non-fiction, Personal Essay, writing

Theodore Seuss Geisel – opinion piece

Photo by Scott Webb on Unsplash



While I am not a huge fan of censorship, I am even more adamant about eliminating racism. And for this reason, I could not hold my tongue. When I read that some of the Dr. Seuss books were being pulled from the public, I had to investigate. After all, it was Dr. Seuss books which fueled my interest in poetry, right behind Poe. So, it was a shocker to learn about this removal of books. Of course, there is a big rush on book sales for the censored books. I must wonder what that is about, but this is not the place to research that.

With cancel culture at a high point, it is easy to simply say, I am not going to have anything to do with Dr. Seuss. Rid my shelves of his books. Well, that is easy enough as I do not have one single Dr. Seuss book on my shelves. But let us hold on for a moment. As that old worn-out cliché of “don’t throw the baby out with the bath water” comes to mind, that is what seems to me to apply in this situation.

On the Seussville page of the Random House website dedicated to Dr. Seuss, there a statement about the removal of the six books: “And to Think That I Saw It on Mulberry StreetIf I Ran the Zoo, McElligot’s Pool, On Beyond Zebra!, Scrambled Eggs Super!, and The Cat’s Quizzer.” Stating this is because: “These books portray people in ways that are hurtful and wrong.”

Was Ted Geisel AKA Dr. Seuss indeed a racist man? After reading this well-written article on Dr. Seuss Art I learned a lot about how Ted Geisel evolved. And I had to reflect how, personally, I was also affected by the evolving of influences.

As a child and a baby boomer, I saw and heard so many expressions and artistic depictions of characters which would make my heart hurt. For many years, there were some expressions of which I was naïve, but once I learned what they meant, I no longer used them. Ironically, I also learned some expressions from people who were making jokes about their own heritage. What I did learn is that if you are of a certain culture and you make a joke about yourself, then that is retaining your own power, but do not tell that joke to anybody else, because it is hurtful, disrespectful. That is how I learned about self-deprecating humor. I have a hard time even uttering some expressions, such as in reading poetry and would rather not. It physically hurts my brain and heart.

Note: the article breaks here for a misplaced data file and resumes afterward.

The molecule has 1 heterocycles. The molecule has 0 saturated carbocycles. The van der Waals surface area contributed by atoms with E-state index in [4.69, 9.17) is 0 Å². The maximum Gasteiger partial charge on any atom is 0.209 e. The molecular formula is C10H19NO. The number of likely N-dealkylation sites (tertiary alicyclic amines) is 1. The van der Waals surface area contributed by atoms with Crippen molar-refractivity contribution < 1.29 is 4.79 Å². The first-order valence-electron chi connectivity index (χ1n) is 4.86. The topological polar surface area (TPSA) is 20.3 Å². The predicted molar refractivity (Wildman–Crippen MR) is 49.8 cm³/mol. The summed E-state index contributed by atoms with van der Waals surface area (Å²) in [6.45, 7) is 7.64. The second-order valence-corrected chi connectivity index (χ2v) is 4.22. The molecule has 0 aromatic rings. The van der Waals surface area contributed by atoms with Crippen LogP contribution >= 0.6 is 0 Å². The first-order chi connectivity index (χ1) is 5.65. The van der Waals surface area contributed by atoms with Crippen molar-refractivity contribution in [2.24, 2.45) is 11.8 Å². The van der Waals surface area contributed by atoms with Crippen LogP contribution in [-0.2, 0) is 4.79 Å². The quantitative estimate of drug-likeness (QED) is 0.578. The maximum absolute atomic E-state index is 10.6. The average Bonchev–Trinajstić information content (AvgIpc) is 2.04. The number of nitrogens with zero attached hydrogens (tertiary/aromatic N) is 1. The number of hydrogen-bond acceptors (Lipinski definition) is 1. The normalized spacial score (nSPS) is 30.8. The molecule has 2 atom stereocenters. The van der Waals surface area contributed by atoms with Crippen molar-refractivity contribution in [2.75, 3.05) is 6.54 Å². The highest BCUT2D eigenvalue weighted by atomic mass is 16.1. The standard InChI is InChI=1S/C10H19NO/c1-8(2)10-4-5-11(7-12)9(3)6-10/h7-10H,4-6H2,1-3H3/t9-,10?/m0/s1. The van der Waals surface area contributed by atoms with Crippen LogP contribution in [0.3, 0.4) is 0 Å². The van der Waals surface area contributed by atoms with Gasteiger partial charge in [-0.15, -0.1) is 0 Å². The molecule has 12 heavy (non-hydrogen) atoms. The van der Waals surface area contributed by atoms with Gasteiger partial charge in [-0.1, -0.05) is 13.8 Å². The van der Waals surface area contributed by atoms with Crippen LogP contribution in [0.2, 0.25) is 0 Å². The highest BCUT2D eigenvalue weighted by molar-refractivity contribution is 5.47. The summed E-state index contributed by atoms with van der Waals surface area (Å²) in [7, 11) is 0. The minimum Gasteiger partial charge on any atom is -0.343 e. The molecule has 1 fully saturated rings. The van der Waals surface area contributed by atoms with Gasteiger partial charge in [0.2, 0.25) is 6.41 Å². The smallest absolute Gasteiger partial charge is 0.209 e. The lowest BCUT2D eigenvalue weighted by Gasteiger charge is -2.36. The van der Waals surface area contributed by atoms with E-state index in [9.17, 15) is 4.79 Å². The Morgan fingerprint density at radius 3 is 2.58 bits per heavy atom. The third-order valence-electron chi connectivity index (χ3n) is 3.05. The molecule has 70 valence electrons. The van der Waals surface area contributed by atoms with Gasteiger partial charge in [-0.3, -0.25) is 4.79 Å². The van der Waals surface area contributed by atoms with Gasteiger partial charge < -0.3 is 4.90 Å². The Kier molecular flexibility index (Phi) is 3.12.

As an in-home influencer, my father was heard making some expressions, but over the years he evolved. And when I read about Ted Geisel and how he evolved, I must believe it to be true. He was a military veteran, and he earned the highest honor of the Legion of Merit, same as my father did. Dad’s was for exemplary service throughout this military career. Both Dad and Geisel were praised for raising the morale of the troops.

Troops were of many races and cultures and I lived amongst all of these folks in school and in neighborhoods. And in these neighborhoods, the kids got close to each other. One of my first best friends was a black girl and her mother welcomed me, fed me, and encouraged the relationship as did my own mother. Mom had evolved, as well, as she grew up in a time when there were race wars and she was called “poor white trash” and had a scar from a brick hurled at her on the way to school. She did not fight back. She could have held that as a reason to hate, but she released it to us as a reason to love.

I am still mixed about my feelings about Ted Geisel, but I will always appreciate Dr. Seuss for those books which influenced me as a writer, and who helped me to expand my imagination, and to see possibilities with word play. There will be no books purchased by me. I have evolved, in a way, and this is because I no longer read Dr. Seuss, but if a child puts the book in my lap, it is pretty much a sign that it is time to read and to be sure and animate. But, if they happen to have a copy of a book with expressions or photos which are racially wrong, I will give them a good reason why it is a book which I do not support. And I do believe that education is the key to awareness and making each of our own decisions.

Photo by Suzy Hazelwood on Pexels.com

6 thoughts on “Theodore Seuss Geisel – opinion piece”

  1. Like everyone over the age of 12, Mr. Geisel said or did things that he later regretted. All of us should be afforded the room to grow beyond those things, as he did.

    You are correct, if a book is plopped in my lap by a child, it’s time to read, and if it is a book that has something in it that is questionable or wrong, you have a teaching moment.

    Like

  2. Wow, this was startling news–great post. It’s my guess that many of us are not intentionally guilty of racism…but rather by ignorance. The wrong words or attitudes which display that ignorance don’t sting any less–but God gives grace, and we might too.

    At this critical point in time, we no longer have an excuse to remain ignorant. My prayer is that willingness to change will bear fast-flourishing fruit–thus eradicating racism. Do I think “fast” is realistic…maybe not–but you never know, and I’d like to hope on the side of God’s power to change humans who are willing to surrender to Him. Did I say too much here? If so, my apologies. Blessings to you, Lisa.

    Liked by 1 person

  3. Hi Lisa. When I read that you are ‘not a huge fan of censorship’ but… I immediately wanted to suggest that you read Christian Twiske’s article on Confessions of a conservative atheist. He’s far more graphic about what he disagrees with. But it’s his lead in that impresses me:
    ‘Progress can only be measured by a comparison to the past.  If we erase the past that doesn’t measure up, we live in a perpetual present where no one can possibly measure up and no legacy can be safe.’

    Liked by 1 person

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